In the weeks following the school shooting at Marjory Stoneman Douglas High in Parkland, Florida last winter, something remarkable happened: Florida lawmakers delivered a bill to Governor Rick Scott that raised the age of firearm purchases to 21 and increased funding for mental health services, among other changes. The bill, the "Marjory Stoneman Douglas High School Safety Act," marked the rare occasion when an episode of horrific gun violence resulted in direct and relatively speedy legislative action.
Even more remarkable was that it happened in Florida, a state that has been the crucible for so-called “Stand Your Ground” laws and other policies that embody the NRA’s vision of gun culture in the US. In the wake of the Parkland tragedy, the March for Our Lives movement that arose from it has given the gun debate a new significance, precisely because it shows that the voices of young people can result in direct political change.
The gun debate is incredibly complex and too often cast in black and white when, in reality, the political interests and opinions that drive the discussion tend to land in the gray. So over the coming days, I’ll be posting video thought-starters as part of a series called Maybe I'm Wrong that outline my stances on certain elements of the gun debate. I don’t believe I’m 100 percent right about anything, and I’m curious to see what you guys think might be flawed or biased or straight-up wrong with my POV.
Then, later this month, I’ll be hosting a live discussion between advocates on both sides of this issue to continue the work of elevating young people’s voices and forcing elected officials to pay attention.
Our latest thought-starter explores what might be the most contentious and core question out there about guns in America: Do they actually make people and their loved ones safer?
Protection is one of the most compelling reasons Americans tend to cite when explaining their unique fondness for gun ownership. According to a 2017 Pew survey, 65 percent of male gun owners listed it as a top reason for having one. For women, that percentage rose to 71 percent.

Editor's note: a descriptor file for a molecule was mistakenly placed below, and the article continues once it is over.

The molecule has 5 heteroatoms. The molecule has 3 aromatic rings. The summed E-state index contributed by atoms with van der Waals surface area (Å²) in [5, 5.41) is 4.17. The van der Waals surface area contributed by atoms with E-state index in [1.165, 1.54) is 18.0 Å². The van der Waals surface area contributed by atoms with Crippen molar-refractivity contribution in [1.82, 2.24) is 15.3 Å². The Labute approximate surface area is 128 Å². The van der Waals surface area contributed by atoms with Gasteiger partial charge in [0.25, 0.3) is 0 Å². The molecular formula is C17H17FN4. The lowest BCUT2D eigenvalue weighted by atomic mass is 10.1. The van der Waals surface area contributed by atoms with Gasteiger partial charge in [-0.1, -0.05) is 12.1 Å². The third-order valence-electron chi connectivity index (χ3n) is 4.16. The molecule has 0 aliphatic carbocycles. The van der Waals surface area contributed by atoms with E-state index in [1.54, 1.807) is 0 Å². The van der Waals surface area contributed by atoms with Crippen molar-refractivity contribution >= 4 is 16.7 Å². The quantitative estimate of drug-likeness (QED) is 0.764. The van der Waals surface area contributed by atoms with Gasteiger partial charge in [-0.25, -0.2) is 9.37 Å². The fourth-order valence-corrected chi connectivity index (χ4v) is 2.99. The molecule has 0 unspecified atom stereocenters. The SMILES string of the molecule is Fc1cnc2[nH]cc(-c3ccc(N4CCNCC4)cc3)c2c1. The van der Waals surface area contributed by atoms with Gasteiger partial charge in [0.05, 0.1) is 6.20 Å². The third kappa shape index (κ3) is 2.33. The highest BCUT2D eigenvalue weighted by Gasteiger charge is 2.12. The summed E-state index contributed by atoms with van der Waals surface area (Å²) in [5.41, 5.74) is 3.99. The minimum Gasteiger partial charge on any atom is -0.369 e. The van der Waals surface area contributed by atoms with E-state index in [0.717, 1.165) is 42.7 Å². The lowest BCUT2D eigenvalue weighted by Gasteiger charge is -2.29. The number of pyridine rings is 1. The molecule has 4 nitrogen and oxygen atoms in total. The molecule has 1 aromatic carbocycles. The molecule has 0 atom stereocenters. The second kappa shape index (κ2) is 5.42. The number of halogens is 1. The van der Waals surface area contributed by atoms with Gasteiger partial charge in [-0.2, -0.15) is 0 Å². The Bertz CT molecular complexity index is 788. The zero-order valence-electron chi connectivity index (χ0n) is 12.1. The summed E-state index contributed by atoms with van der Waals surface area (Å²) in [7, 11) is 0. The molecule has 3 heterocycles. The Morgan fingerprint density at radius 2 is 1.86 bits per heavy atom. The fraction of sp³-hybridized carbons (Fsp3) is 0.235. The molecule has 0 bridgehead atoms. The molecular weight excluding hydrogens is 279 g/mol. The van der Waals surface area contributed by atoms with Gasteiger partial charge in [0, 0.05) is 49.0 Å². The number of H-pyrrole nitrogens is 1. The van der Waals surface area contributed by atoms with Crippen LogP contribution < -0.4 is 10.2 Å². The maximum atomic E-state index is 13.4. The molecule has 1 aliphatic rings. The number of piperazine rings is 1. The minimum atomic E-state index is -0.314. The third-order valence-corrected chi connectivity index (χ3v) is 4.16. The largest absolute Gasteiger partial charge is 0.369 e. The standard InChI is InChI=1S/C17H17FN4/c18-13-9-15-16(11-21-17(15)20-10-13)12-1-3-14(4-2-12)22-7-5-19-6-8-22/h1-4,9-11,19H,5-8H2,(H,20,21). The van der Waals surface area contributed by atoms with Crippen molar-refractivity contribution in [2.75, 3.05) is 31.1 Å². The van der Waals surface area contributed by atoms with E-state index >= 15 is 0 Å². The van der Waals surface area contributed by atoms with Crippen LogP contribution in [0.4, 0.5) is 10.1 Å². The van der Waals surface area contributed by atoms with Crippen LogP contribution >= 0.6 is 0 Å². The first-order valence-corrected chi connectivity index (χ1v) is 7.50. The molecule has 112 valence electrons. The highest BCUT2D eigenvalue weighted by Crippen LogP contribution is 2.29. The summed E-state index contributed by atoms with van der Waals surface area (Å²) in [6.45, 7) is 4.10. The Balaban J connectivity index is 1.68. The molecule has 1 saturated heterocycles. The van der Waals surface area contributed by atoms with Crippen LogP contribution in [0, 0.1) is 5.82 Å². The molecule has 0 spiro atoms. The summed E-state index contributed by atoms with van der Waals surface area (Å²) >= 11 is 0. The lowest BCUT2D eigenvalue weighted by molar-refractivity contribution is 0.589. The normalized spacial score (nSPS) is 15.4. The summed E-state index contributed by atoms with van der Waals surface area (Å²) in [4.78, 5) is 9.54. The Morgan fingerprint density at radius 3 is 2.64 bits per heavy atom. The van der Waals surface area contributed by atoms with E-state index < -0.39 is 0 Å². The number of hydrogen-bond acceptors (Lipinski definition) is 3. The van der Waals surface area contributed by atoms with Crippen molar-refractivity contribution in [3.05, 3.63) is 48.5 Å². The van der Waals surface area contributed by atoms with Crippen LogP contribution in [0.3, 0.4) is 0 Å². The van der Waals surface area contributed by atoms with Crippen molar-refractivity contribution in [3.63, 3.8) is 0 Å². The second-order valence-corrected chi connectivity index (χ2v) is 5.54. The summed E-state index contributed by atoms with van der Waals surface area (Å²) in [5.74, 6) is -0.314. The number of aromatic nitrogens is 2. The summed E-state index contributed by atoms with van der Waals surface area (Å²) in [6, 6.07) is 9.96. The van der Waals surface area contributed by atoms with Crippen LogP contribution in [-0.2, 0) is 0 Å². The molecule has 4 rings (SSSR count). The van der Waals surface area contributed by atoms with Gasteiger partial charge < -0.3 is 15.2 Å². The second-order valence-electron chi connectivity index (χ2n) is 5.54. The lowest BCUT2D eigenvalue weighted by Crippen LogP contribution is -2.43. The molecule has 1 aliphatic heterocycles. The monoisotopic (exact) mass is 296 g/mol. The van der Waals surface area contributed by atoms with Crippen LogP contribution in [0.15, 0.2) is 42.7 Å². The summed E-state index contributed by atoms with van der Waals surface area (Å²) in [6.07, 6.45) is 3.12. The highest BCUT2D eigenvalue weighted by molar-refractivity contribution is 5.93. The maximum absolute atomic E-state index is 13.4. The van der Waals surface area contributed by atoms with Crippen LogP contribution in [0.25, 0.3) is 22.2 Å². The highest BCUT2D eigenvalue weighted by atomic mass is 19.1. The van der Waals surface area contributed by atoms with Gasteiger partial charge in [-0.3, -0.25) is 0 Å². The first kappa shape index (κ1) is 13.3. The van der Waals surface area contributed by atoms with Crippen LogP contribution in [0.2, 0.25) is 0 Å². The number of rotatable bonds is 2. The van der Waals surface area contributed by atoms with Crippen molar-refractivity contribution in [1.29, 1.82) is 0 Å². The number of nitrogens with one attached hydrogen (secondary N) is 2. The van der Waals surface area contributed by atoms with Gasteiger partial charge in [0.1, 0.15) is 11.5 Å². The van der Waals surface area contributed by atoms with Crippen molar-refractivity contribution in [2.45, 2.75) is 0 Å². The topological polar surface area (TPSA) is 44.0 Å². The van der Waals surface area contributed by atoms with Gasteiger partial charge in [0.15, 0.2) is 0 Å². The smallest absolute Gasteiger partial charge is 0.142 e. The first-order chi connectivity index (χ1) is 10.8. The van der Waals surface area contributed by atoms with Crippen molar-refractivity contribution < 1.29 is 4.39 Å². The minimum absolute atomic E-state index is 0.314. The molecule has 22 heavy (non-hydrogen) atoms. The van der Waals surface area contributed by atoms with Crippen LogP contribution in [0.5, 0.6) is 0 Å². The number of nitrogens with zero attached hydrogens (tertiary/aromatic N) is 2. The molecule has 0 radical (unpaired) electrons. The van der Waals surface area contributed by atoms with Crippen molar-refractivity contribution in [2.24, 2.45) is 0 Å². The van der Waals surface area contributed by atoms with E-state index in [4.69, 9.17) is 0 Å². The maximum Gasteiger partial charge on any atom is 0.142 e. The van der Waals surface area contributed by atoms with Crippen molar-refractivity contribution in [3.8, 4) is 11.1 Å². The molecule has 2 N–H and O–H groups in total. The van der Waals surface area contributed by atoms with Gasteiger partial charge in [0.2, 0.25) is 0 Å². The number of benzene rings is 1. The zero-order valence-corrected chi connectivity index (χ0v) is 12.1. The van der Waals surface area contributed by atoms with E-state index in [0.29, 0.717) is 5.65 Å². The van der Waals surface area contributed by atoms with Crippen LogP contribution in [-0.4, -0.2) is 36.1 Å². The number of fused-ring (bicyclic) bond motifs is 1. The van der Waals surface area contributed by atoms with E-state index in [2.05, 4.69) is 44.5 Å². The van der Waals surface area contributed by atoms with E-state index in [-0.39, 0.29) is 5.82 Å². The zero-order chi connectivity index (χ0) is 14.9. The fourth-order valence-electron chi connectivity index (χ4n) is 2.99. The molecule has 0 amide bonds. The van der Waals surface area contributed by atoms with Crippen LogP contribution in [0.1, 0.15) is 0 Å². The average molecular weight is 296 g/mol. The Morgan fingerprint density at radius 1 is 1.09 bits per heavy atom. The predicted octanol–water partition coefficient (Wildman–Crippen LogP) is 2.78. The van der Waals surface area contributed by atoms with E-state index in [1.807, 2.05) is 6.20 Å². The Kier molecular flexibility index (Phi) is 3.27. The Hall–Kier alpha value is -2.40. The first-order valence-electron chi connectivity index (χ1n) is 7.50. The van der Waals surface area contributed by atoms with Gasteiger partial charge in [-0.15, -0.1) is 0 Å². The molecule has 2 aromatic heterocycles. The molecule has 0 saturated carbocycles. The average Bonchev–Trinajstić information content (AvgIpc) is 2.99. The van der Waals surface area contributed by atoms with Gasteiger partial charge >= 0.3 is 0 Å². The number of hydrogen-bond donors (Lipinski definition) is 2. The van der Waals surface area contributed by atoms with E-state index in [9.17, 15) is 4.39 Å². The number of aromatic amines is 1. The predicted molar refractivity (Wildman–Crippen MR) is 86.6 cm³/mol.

Whether guns are actually effective protection tools has of course been the subject of fierce debate and many studies. In the early 1990s, Florida State University researchers conducted a telephone survey of almost 5,000 households in 48 states. They asked respondents if they or someone in their home had used a gun in self defense in the last five years. Crucially, they specified that the gun didn’t need to be fired to have proved useful in defense—whether of their body or their property. Extrapolating from those responses, the researchers concluded that Americans used guns defensively as many as 2.5 million times a year.
While that sounded like a lot, critics have since raised doubts the study's methodology. Another, perhaps more scientific analysis of the most nationwide crime data from FBI databases concluded in 2015 that "private citizens are far more likely to use guns to harm others or themselves than to use them to kill in self-defense.” That squares with the simple argument made by gun-control advocates that the Second Amendment is abused to make society more dangerous.
Indeed, the list of ways Americans have come up with to hurt themselves using tools they think keep them safe is as disturbing as it is long. Parents let toddlers get ahold of firearms, and tragedy ensues. People shoot family members or roommates they mistake for intruders. And, perhaps most commonly, domestic disputes between partners escalate when guns—typically wielded by men—are in the household.
Is the presence of a firearm really a deterrent of any kind to harm—or the cause of harm? It's the question at the core of the “good guy with a gun” mantra behind modern NRA mythology about preventing mass shootings. But that whole notion has been definitively debunked by a litany of academic research showing loose gun laws that permit more guns in more places tend to be accompanied by more (non-fatal) violent crime.
Maybe I'm wrong, but when it comes to how individuals behave in their homes, I'm inclined to side with the overwhelming number of gun-violence experts pointing to the hard crime numbers as showing they do not tend to make people safer. Still, I can understand how lived experience might have taught many Americans something entirely different.
The only question is how many of us are really basing our determination that guns are useful tools on IRL experiences—and how many are just fixated on the the abstractions of the Second Amendment.
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